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Oregon’s mushroom splendor


Warning: Please use common sense when it comes to mushroom hunting or anytime you are in the woods. Mushrooms are great to eat but you must use caution and common sense when consuming unknown foods from the wild. Many wild edibles have toxic and even deadly lookalikes and you could eat the wrong thing. It takes a good amount of research and actual fieldwork to know your mycology and herbology before you can just start picking wild edibles and eating them. Please be careful in the woods; wild animals are territorial and will attack if they feel threatened. Always go with more that one person and bring the proper tools, supplies and survival gear with you. I cannot stress this enough: be careful and use common sense!

Nature’s wild harvest
As this year’s morel mushroom season comes to an end here in the Pacific Northwest new hunting opportunities begin in a month as chanterelles begin to pop up from the ground in late July. So I thought, why focus only on morels when there is such a multitude of delectable treats out there in the woods of Oregon. So here I will talk about these rare and prized treats that can also fetch the avid hunter a good price from those culinary experts that use them in their cooking. I will talk about how you find them, where to look and what to watch out for when out hunting for them in the woods.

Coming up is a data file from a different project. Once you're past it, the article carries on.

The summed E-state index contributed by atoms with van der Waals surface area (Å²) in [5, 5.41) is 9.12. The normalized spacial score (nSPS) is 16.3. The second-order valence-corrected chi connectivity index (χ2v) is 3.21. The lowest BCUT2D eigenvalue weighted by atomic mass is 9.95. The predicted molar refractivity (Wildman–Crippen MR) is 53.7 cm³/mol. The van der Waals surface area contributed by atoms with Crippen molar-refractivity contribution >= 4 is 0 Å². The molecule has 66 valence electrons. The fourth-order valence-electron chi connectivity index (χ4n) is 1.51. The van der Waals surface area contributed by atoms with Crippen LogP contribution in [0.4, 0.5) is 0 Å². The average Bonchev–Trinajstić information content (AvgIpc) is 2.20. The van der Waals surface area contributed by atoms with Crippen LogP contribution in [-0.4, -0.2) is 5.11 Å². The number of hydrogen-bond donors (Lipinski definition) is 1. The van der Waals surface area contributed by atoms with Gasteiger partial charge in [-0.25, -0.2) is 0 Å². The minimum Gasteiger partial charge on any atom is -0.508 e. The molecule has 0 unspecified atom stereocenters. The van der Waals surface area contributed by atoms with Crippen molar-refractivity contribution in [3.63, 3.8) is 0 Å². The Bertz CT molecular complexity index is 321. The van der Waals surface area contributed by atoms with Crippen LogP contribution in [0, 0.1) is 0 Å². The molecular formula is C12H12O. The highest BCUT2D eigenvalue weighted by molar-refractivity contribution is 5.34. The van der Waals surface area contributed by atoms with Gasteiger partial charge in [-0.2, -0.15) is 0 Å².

Hunting wild mushrooms
Before you just head on out into the woods with little but a bucket and a butter knife we should take a look at the types of materials you should have and what you should bring with you.

What to bring
Water – Always have bottled water or a canteen of fresh water with you. I keep bottles of water in the trunk of my vehicle as well. Hiking in the woods can be very physically taxing, especially when you are not used to that kind of physical activity. Dehydration is a killer and water will save your life.

Compass, maps or GPS – When out in the woods it is easy to get lost. Always bring a compass and have maps of the area you are in (you can get these types of terrain maps at any BLM office in your area). With your eyes pinned to the ground you can get lost easily. The forest canopy can make it easy to get turned around and you can lose your bearings real fast. Know where you are and travel in a group of people. Knowing how to use a compass, having maps or even better, having a GPS can save your life.

Pocket knife, small shovel or a three-pronged rake (truffle hunting) – Use a pocket knife to cut the shrooms from their stocks or base. You cut them just below the base of the cap and leave the stock. Small hand shovels or trawls can be used to dig out certain kinds of shrooms such as King Boletes. Three-pronged rakes are used when hunting truffles near the base of trees.